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  • Heather Mackie says:

    Very good and true account

  • Change is dynamic,it happens everyday. I think the way the system blame teachers for student’s behavior and failure can make them vent their anger on anybody.

  • Kim Carlson says:

    I find that when it comes to reforms, changes are mandated but the infrastructure and supports for successful implementation or a redesign of an overall system and practice with input/feedback cycles — reforms without these supports create a feeling of overwhelming helplessness and no voice in the process. Anyone, not just teachers, will react with vexed voices when faced with requirements that have not been built from a foundation of understanding and trust. Mandates for change require political will but success in implementation is dependent upon those responsible for “doing” to understand it, be prepared for doing it, and have a voice in what modifications are needed for continuous improvement. Many times however, changes are not systemic nor are they systematic– thus decreasing the probability of a successful change or outcome.

  • I meet teachers every day, and every day I meet professionals who absolutely passionately want to make their students lives better. They get massively frustrated when they are tied up doing activities that they know will not fundamentally change their students cognitive processing.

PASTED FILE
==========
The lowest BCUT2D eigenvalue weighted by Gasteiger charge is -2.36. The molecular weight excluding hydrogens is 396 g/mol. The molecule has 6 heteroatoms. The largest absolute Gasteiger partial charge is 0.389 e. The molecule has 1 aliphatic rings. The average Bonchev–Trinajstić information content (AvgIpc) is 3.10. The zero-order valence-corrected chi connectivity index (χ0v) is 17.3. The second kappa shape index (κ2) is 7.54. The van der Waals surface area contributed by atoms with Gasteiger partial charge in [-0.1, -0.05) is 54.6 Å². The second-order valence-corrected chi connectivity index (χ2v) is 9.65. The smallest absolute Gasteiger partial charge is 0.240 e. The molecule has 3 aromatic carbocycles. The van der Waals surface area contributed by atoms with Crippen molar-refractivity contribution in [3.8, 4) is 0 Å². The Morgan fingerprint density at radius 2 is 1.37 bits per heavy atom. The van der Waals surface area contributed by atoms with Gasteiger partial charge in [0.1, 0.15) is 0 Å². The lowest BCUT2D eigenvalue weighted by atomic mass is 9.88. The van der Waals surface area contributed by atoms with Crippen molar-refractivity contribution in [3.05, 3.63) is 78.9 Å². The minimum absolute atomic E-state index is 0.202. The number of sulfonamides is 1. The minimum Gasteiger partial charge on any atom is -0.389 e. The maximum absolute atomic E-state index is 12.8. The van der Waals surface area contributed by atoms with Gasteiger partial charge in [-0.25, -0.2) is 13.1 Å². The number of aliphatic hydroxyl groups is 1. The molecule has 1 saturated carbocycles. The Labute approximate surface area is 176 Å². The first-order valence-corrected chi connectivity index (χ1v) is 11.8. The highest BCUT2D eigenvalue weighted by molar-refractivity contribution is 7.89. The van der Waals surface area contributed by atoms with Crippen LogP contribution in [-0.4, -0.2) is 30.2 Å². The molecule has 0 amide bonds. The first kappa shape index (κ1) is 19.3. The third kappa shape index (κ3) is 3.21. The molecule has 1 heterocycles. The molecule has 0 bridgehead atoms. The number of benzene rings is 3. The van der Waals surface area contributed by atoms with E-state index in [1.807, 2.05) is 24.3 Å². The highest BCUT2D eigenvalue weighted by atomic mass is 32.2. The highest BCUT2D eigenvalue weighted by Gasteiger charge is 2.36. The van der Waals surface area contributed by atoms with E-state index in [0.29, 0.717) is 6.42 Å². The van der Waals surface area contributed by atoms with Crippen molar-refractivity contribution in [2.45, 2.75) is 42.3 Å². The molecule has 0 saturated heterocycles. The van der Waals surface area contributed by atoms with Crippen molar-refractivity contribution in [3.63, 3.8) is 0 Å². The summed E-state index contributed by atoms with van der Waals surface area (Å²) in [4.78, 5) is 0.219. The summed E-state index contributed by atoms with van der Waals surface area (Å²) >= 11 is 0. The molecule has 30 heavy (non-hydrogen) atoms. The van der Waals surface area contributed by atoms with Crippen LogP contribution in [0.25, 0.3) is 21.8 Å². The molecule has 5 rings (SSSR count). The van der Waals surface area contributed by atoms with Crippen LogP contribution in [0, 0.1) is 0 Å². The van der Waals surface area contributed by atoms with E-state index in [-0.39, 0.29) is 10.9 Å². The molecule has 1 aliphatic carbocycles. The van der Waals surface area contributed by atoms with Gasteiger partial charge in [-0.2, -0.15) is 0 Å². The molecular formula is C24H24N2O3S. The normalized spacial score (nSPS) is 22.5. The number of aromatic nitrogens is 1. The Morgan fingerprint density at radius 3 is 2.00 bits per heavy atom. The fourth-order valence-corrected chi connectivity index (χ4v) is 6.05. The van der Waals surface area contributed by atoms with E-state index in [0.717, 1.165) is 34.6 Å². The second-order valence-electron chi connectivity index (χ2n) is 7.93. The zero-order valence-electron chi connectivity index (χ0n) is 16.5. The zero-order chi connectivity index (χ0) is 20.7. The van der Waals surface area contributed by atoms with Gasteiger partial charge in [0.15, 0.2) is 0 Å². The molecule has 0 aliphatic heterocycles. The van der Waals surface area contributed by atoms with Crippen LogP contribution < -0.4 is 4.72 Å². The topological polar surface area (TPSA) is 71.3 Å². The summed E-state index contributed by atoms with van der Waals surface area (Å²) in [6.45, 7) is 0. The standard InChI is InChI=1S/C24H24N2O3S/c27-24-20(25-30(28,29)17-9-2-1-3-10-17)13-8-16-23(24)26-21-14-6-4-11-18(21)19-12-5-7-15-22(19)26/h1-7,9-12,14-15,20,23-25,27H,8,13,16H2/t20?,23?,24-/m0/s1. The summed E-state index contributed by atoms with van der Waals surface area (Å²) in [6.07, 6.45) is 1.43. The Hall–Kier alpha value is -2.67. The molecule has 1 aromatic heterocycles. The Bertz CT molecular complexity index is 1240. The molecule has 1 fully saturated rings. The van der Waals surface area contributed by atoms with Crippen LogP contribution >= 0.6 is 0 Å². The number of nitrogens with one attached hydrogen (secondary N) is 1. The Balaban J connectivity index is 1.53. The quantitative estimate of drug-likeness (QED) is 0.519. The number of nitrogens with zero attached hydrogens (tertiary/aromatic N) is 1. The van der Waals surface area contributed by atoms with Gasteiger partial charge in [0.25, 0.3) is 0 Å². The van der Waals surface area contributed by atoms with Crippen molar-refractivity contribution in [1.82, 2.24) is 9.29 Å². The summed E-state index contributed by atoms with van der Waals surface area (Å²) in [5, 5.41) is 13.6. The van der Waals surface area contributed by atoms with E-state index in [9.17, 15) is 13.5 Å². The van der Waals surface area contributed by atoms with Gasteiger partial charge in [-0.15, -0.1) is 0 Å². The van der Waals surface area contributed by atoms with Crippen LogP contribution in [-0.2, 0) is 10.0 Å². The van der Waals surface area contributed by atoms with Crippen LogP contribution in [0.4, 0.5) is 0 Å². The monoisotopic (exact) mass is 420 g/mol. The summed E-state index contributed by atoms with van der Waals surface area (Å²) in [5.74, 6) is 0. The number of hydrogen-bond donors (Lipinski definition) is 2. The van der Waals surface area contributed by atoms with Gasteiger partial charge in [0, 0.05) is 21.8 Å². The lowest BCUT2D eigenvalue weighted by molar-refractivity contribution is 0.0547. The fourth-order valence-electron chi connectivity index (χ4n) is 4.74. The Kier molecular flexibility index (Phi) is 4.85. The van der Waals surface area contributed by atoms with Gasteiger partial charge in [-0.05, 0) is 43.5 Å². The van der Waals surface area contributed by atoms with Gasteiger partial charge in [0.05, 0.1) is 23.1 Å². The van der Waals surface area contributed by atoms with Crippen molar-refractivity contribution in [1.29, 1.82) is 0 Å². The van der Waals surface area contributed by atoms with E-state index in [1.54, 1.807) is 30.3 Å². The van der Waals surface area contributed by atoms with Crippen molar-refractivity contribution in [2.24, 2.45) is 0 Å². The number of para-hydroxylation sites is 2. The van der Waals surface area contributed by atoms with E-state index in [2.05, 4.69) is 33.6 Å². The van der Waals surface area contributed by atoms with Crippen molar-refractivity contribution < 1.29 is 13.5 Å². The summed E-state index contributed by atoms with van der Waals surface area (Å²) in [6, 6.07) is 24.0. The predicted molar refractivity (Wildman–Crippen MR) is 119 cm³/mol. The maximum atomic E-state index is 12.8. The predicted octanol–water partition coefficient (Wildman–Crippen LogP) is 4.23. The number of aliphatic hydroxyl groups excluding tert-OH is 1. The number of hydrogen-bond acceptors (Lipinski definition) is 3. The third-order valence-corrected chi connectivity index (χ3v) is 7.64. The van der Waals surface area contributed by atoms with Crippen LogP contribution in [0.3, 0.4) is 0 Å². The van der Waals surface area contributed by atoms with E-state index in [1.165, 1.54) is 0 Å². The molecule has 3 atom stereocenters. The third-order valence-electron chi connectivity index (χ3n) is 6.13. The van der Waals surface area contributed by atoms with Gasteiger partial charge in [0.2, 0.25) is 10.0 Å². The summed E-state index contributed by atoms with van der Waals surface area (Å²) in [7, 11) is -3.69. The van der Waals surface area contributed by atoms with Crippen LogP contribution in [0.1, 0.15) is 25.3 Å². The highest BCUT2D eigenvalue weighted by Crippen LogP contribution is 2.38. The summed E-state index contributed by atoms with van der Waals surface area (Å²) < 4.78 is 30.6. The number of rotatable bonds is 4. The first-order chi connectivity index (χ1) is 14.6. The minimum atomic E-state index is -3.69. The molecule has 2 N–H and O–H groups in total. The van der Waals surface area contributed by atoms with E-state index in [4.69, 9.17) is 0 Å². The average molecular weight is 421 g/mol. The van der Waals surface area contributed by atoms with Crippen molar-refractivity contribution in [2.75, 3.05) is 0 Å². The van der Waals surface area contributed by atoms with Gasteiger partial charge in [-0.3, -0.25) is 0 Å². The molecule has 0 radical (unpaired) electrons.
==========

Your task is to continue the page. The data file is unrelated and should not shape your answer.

When I show teachers how children can learn to use their full range of cognitive skills they are really excited. They are also really excited when they can see and understand what is blocking children’s cognition.
    But I also meet professionals who are frightened to commit to long-term cognitive changes (none of this happens quickly) because they are expected to be meeting micro-targets every few weeks; they would rather appear to be doing the right thing without addressing the fundamental root causes of the problem than taking a risk. For example, we have children being asked to improve their handwriting who cannot sit upright; they cannot control their gross motor skills; so they certainly cannot control their fine motor skills – so everyone is trapped in a miserable handwriting lesson where the teacher is blamed for the failure and the child is emotionally damaged. We have teachers trying to teach reading to children who cannot track with two eyes, but we do not check the children’s stereopsis of vision, we blame the teachers. We have children trying to follow instructions in class when they cannot process speech very well, but we never check children’s auditory processing skills.
    It is no wonder that we have angry frustrated teachers – they need proper evidence based research to support the job that they are doing and the time and space and support to teach well. Assessment is only any use if we know the precise problem that we are trying to solve in the first place; that requires real skill, not politicians sound bites.

  • Carol Craig says:

    Interesting article. I recognise what you are saying. I think many teachers feel powerless – required to carry out reforms that don’t always make sense to them. The relentless positivity and having to put a good spin on everything simply makes matters worse.